While the ubiquity of social media is a recent development, the human tendency to document our lives isn’t new at all. From cave art that dates back to the Ice Age (roughly 40,000-14,000 years ago) to the innumerable drawings, sculptures, and paintings that predate photography, humans have always had the impulse to capture and preserve their lives; experiences ― and our memories of them ― shape our identities. As we live, our experiences accumulate within us, each one changing who we are in its own small way. By cataloguing these experiences, we are able to capture and cherish bits of ourselves.
Likewise, photography plays an enormous role in our lives and in how we construct identity: photographs of our ancestors and families, of our birthdays, weddings, and graduations ― all of these are artifacts that help us tell the stories of our lives. But in modern times, photography has become daily and ubiquitous, used to capture (and share) meals, concerts, and even mundane, everyday activities. This shift in how photography is used ― from special-occasions-only 36-exposures-per-roll, to the iPhone’s “burst” mode at brunch ― highlights our desire to document and save all of our memories, not just the milestone ones.
I should note that this paradigm gets complicated with the advent of Stories on Snapchat or Instagram, which allow users to take photos that disappear after twenty-four hours. The images captured this way are not meant to be treasured or saved as personal effects, but instead to be shared briefly with others. They are a means of communication, of telling stories about the Here and Now. In total opposition to photography as it was once used, these photos are as ephemeral as the experience they capture.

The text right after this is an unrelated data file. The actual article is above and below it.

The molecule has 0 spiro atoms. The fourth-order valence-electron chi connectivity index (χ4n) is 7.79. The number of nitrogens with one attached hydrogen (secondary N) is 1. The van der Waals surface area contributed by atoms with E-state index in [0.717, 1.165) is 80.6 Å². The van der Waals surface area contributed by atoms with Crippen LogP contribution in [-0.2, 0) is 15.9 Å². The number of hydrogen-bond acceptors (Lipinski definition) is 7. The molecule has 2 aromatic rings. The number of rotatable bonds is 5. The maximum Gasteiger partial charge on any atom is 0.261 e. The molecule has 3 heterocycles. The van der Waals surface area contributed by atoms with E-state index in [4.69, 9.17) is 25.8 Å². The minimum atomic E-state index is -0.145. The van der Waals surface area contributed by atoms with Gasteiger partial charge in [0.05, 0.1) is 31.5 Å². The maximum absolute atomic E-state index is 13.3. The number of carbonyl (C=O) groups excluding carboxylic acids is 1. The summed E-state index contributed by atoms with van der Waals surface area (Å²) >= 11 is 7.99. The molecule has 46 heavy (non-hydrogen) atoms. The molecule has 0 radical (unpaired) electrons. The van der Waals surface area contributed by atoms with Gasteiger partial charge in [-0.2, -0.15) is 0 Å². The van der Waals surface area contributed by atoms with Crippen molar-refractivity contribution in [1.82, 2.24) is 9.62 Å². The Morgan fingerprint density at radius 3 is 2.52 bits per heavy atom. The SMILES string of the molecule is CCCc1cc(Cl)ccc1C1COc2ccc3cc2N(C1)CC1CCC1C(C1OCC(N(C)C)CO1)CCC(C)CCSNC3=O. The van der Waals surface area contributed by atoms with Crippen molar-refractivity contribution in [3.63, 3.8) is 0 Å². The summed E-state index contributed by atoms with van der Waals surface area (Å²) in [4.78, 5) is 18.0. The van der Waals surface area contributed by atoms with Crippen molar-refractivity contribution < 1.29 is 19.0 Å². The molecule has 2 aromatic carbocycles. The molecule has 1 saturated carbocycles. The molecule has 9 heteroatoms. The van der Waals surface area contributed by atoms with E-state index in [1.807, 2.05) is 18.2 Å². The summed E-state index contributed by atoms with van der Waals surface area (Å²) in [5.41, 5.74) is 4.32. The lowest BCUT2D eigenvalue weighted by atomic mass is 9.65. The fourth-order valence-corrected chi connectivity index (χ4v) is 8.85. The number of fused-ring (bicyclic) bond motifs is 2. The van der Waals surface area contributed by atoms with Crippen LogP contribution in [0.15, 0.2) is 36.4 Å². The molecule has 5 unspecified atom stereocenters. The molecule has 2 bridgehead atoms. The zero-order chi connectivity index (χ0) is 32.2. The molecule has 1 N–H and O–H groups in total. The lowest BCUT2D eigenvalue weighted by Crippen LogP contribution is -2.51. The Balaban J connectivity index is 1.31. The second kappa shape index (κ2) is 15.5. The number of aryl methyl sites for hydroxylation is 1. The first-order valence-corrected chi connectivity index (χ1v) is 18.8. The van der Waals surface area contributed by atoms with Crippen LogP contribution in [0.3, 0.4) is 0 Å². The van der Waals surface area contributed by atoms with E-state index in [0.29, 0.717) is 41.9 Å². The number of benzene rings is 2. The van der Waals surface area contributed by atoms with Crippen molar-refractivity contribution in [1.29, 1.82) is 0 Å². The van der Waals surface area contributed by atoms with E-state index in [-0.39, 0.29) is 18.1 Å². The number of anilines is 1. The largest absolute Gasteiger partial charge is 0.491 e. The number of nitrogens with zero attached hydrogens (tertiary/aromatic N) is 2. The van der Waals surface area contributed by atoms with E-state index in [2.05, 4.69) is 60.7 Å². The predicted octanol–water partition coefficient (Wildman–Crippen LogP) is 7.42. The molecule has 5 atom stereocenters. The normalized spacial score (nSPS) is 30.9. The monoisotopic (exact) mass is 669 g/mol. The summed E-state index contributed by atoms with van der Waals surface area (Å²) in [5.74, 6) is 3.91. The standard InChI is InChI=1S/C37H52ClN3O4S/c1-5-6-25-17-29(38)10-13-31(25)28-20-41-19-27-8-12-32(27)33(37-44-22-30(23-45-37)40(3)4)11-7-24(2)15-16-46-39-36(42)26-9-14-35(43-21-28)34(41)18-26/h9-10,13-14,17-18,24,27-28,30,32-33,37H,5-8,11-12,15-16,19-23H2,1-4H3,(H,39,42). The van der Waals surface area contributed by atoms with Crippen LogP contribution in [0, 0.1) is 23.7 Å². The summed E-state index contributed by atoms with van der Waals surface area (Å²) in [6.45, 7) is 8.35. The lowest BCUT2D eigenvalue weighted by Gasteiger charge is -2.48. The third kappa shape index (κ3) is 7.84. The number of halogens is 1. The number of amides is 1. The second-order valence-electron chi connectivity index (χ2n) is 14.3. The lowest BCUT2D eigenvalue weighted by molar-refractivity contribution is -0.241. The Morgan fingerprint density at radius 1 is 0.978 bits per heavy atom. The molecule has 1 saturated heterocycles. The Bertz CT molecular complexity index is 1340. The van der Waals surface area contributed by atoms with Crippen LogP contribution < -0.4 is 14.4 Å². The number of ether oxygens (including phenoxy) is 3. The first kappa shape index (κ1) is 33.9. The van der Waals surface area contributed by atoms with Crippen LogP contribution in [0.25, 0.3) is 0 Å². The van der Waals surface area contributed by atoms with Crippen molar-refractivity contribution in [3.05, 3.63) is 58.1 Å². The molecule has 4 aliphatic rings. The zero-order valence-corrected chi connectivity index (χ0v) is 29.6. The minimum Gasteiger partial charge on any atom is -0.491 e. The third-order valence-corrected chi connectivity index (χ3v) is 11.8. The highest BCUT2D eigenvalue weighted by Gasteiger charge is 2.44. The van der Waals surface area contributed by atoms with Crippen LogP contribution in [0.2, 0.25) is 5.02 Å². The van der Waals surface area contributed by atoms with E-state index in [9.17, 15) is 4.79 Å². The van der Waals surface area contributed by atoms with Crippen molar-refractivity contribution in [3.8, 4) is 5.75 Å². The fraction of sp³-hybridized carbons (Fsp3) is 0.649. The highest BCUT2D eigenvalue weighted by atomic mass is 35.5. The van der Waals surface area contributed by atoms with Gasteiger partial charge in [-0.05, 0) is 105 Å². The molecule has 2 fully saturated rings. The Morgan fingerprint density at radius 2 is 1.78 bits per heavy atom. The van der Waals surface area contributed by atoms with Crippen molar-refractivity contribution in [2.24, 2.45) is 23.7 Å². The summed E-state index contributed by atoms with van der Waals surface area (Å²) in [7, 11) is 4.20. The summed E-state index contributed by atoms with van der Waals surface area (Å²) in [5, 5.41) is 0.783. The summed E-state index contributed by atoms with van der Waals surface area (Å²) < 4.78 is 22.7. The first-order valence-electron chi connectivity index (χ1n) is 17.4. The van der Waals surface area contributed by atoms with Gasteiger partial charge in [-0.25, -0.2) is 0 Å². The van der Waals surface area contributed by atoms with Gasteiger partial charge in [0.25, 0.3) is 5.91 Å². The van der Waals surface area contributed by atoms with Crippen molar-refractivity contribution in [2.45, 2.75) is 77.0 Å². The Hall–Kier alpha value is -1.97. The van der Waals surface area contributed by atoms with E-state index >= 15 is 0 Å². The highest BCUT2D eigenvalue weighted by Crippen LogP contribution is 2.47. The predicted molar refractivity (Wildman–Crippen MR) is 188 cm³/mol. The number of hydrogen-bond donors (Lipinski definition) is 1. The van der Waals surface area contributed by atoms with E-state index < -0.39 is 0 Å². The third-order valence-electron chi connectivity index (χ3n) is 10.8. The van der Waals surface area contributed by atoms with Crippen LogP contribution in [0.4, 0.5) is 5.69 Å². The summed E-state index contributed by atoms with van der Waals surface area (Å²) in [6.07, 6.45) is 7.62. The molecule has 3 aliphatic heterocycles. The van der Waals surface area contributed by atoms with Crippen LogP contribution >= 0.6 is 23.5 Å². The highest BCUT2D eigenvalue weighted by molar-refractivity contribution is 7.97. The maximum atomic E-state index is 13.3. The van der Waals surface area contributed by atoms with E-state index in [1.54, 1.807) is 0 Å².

So, where does this leave us? What are we ― the photo-takers, the image-makers, the visual storytellers ― meant to do with this delicate balance of experience, documentation, and memory? Personally, these research findings leave me feeling adrift, especially in the era of social sharing online, where I often find myself drowning in an oversaturation of images, bombarded by others’ experiences as well as my own.
I sometimes feel like a spectator in my own life, unsure whether to document it or simply live it. I’ve learned that it’s important to find a balance. In these moments of limbo, I’m forced to reflect on the reasons I pulled out my camera in the first place.
I photograph because it’s in my nature to try to document my life. I write, map, and record the sounds of my travels. I do these things to help me understand the world around me and process my experiences; despite its drawbacks, documentation helps me slow down and be more mindful of what I choose to capture. Even when I leave my camera at home, I see everything through my imagined viewfinder, making sense of the world through images. I, like so many others (even those Ice Age hominids tracing their hands on cave walls), use art as a form of expression. It’s communication and connection. It’s The Decisive Feeling. It’s nostalgia in real-time. It might not be for everyone, but I can’t imagine living without it.
Cover photo by Rhendi Rukmana